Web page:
(photo credit: Ben Van Dyke)
I’m a writer and editor in Austin, Texas. My novel The Unexpected Miss Bennet came out in 2011 from Robert Hale in the UK and from Penguin Berkley in the US. It takes up where Pride & Prejudice leaves off, specifically regarding Mary Bennet, the most misunderstood of the Bennet sisters. Mary is bookish, a bit priggish, determined to stand out for her accomplishments, and is a typical middle child. So naturally I had to write about her! I’ve always wondered why she was never selected by the inimitable Mr. Collins to be his bride. The Unexpected Miss Bennet is my answer to that question.
My first novel, Gordath Wood, came out from Ace in the summer of 2008, and the sequel, Red Gold Bridge, in 2009. Gordath Wood is hard to categorize. It’s fantasy but with only a touch of magic to it. It has romance, but is not a romance (a very different beast). It has a murder-kidnap mystery in it. Basically it has all of the elements of books I like to read. And although everybody has different tastes, I am betting that more than a few of you also like your books the same way I do — shaken and stirred. So if you like fantasy-mystery-romance novels, this one’s for you.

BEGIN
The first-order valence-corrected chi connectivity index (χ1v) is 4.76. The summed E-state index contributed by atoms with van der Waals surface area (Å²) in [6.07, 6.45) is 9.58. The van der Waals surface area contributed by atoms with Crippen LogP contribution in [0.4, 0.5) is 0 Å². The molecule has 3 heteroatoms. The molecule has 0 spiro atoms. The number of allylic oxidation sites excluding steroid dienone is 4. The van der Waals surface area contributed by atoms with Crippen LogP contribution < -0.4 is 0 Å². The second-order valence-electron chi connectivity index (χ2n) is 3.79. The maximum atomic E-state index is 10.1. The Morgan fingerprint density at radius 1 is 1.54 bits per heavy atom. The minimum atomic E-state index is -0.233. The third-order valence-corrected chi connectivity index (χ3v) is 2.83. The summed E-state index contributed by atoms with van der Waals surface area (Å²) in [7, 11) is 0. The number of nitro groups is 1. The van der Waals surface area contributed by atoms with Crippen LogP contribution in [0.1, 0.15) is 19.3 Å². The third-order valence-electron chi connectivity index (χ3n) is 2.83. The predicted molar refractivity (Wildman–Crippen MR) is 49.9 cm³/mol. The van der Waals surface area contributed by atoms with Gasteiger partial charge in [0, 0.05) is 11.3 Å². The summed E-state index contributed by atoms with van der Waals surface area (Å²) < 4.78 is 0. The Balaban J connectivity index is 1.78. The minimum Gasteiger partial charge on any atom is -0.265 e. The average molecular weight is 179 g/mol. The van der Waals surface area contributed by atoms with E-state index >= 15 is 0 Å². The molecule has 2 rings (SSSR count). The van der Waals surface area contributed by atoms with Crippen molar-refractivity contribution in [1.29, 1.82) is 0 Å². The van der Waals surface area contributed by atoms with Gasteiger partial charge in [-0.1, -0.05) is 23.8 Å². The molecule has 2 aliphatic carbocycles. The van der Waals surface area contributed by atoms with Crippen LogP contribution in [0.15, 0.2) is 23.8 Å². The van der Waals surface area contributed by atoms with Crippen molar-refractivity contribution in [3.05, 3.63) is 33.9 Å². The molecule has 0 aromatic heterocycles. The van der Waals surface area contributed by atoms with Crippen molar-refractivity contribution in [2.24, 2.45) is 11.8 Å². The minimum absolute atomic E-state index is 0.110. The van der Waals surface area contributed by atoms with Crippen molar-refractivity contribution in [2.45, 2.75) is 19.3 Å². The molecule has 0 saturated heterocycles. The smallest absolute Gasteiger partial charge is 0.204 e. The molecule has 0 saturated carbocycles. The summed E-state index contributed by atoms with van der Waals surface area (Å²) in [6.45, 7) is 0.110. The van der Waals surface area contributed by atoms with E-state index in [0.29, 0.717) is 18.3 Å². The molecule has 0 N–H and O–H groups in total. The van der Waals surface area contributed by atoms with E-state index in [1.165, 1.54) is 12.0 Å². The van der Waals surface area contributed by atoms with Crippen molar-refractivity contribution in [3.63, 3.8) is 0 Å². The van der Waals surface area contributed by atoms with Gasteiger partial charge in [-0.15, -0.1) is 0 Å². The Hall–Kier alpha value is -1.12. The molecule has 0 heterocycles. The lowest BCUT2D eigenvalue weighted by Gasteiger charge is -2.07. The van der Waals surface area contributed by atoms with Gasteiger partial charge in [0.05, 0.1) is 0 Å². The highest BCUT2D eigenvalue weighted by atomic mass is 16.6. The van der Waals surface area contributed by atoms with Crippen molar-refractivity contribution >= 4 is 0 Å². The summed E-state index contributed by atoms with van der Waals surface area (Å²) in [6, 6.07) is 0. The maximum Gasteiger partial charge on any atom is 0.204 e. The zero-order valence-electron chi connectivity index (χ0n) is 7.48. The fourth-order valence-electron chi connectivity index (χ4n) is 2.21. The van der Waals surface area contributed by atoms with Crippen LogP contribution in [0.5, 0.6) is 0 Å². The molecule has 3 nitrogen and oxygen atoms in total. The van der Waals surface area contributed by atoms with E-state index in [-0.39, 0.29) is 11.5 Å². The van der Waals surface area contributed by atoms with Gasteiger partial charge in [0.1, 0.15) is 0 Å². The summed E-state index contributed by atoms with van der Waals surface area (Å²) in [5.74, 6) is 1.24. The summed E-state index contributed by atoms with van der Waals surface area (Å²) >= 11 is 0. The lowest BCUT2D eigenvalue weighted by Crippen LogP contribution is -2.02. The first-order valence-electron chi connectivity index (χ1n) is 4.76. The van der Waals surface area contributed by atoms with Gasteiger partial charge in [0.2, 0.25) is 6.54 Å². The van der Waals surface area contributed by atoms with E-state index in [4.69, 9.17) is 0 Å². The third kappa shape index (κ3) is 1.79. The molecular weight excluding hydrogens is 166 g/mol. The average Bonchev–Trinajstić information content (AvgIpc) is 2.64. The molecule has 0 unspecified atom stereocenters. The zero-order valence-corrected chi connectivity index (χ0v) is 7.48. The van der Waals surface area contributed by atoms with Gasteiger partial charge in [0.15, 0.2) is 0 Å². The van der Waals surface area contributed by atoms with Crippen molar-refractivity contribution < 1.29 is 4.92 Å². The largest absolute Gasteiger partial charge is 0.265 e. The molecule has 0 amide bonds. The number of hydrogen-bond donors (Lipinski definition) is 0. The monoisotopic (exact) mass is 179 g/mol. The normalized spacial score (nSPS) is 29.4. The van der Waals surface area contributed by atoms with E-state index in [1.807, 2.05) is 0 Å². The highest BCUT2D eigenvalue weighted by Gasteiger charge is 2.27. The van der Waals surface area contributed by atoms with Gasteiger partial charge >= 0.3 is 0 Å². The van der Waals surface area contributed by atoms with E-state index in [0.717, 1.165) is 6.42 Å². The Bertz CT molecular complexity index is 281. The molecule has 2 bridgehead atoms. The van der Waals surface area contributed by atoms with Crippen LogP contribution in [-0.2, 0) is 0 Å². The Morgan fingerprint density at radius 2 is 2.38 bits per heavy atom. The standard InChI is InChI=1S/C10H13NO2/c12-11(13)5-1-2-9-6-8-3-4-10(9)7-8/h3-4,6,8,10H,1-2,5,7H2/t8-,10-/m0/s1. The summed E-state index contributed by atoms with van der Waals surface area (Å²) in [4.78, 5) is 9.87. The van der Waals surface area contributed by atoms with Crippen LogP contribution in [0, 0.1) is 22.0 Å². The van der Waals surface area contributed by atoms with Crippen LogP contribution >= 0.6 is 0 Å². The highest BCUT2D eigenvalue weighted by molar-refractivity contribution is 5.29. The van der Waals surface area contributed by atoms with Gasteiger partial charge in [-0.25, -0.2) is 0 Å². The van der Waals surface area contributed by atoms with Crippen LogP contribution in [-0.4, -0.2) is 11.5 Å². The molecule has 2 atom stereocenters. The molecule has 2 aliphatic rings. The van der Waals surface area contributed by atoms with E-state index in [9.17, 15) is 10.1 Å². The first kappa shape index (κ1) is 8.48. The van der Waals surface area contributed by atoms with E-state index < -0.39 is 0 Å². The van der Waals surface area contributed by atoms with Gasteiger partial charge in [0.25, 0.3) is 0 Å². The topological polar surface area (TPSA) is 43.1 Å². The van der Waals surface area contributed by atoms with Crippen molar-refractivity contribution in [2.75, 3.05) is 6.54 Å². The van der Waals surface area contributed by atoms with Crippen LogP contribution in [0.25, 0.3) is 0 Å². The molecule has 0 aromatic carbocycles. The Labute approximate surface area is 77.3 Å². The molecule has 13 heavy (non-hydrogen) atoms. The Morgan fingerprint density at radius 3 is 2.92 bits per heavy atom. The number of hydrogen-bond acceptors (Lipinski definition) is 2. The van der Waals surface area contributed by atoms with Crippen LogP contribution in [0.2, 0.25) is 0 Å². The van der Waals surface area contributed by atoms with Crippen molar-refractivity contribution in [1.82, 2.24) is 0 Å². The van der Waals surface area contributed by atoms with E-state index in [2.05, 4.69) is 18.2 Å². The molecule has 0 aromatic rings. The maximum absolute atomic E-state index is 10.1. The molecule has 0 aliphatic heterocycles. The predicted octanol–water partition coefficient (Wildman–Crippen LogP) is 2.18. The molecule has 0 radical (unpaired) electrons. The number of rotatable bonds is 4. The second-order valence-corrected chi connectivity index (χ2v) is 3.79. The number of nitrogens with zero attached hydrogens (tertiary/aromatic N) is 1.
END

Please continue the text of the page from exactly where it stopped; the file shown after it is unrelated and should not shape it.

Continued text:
Oh yeah, it also has horses in it. Lots and lots of horses.
Like most writers, I have a day job. In my case, I am a business and industry editor for Hoover’s, Inc. During the day, I write about the mundane and yet still fascinating world of business and commerce, specifically in the financial and construction industries. At night, I switch hats and write fantasy and science fiction.
How I got here:
I always wanted to be a writer but never really did anything about it. It wasn’t until I was let go in 1993 from my job as managing editor of a computer magazine that I decided it was time to put up or shut up. As long as I was looking for a job I could write every day for at least an hour and see where it would take me. I figured I’d be out of work for a few months at least. I would write in the morning, job hunt in the afternoon. When the unemployment ran out I’d take my daughter out of day care and be a writing in the morning, jobhunting, stay at home mom (for a while). Bliss!
It lasted for two weeks. Then I got a call from a rival magazine saying, hey, we heard you need a job. So I was back to work right away, wondering what happened to my bliss, but I kept writing. Short stories, novel starts, articles, you name it. I didn’t sell for another six years. In the meantime I had another child, moved to my current day job, and kept writing stories and selling them.
I haven’t stopped.